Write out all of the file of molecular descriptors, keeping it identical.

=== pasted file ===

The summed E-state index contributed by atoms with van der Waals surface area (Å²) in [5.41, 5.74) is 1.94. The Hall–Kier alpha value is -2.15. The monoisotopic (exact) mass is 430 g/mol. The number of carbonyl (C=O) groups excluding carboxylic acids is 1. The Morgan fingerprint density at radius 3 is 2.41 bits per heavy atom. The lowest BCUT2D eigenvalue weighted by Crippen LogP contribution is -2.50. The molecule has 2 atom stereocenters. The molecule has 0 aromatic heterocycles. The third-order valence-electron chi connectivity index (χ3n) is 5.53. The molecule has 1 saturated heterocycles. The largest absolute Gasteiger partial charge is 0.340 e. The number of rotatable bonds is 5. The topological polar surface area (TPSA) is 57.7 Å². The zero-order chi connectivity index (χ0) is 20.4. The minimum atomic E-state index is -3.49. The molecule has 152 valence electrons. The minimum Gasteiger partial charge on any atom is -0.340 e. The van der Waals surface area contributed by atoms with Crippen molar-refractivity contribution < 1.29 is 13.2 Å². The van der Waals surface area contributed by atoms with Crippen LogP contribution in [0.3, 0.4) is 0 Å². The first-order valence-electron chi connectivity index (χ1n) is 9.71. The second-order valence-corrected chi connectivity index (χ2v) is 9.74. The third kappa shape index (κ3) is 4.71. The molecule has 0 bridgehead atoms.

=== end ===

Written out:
The summed E-state index contributed by atoms with van der Waals surface area (Å²) in [5.41, 5.74) is 1.94. The Hall–Kier alpha value is -2.15. The monoisotopic (exact) mass is 430 g/mol. The number of carbonyl (C=O) groups excluding carboxylic acids is 1. The Morgan fingerprint density at radius 3 is 2.41 bits per heavy atom. The lowest BCUT2D eigenvalue weighted by Crippen LogP contribution is -2.50. The molecule has 2 atom stereocenters. The molecule has 0 aromatic heterocycles. The third-order valence-electron chi connectivity index (χ3n) is 5.53. The molecule has 1 saturated heterocycles. The largest absolute Gasteiger partial charge is 0.340 e. The number of rotatable bonds is 5. The topological polar surface area (TPSA) is 57.7 Å². The zero-order chi connectivity index (χ0) is 20.4. The minimum atomic E-state index is -3.49. The molecule has 152 valence electrons. The minimum Gasteiger partial charge on any atom is -0.340 e. The van der Waals surface area contributed by atoms with Crippen molar-refractivity contribution < 1.29 is 13.2 Å². The van der Waals surface area contributed by atoms with Crippen LogP contribution in [0.3, 0.4) is 0 Å². The first-order valence-electron chi connectivity index (χ1n) is 9.71. The second-order valence-corrected chi connectivity index (χ2v) is 9.74. The third kappa shape index (κ3) is 4.71. The molecule has 0 bridgehead atoms.